daughters of bilitis
the daughters of bilitis was an organization founded in 1955 in san francisco by del martin and phyllis lyon. originally the group was intended as a way for lesbians to meet one another and socialize in a climate that was highly adversarial to gay women. the name was an obscure reference to a fictional friend of the greek poet sappho and was chosen because it would not raise too much suspicion. martin later said that what she desired was “a place to dance” with other women, as this was illegal in public at the time. however, eventually the group evolved into a more political organization, with the goal of providing more information about lesbianism and breaking existing taboos and prejudices surrounding women who love women. the group produced the first national lesbian review magazine, called the ladder (pictured below).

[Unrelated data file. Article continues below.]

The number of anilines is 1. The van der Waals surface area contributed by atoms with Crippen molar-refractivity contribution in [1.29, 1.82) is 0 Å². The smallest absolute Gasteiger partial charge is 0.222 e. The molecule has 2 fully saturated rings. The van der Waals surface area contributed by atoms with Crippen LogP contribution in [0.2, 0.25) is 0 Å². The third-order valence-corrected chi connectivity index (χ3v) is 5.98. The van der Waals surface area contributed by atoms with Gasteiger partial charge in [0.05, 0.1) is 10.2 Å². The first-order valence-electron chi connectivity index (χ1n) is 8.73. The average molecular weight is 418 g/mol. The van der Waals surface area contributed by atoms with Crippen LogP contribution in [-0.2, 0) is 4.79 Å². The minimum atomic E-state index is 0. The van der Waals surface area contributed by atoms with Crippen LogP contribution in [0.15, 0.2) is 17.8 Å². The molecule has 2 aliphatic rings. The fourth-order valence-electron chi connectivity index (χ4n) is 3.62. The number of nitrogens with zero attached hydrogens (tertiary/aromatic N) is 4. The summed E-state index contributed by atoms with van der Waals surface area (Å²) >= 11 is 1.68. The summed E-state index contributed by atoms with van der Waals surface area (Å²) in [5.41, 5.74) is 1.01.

the ladder ran for almost 20 years and was the primary method of communication for the daughters of bilitis, as well as a way to connect lesbians across the country to one another. most women who wrote for the ladder did so under pen names so as to avoid persecution and possible arrest.
the daughters of bilitis took a very assimilationist stance, and encouraged their members to try to “blend in” to heteronormative society. they discouraged members from wearing men’s clothing. as time went on, this stance alienated many younger lesbians, who had more radical goals and were more attracted to feminist organizations which were gaining prominence. the daughters of bilitis officially folded in 1972, after 14 years.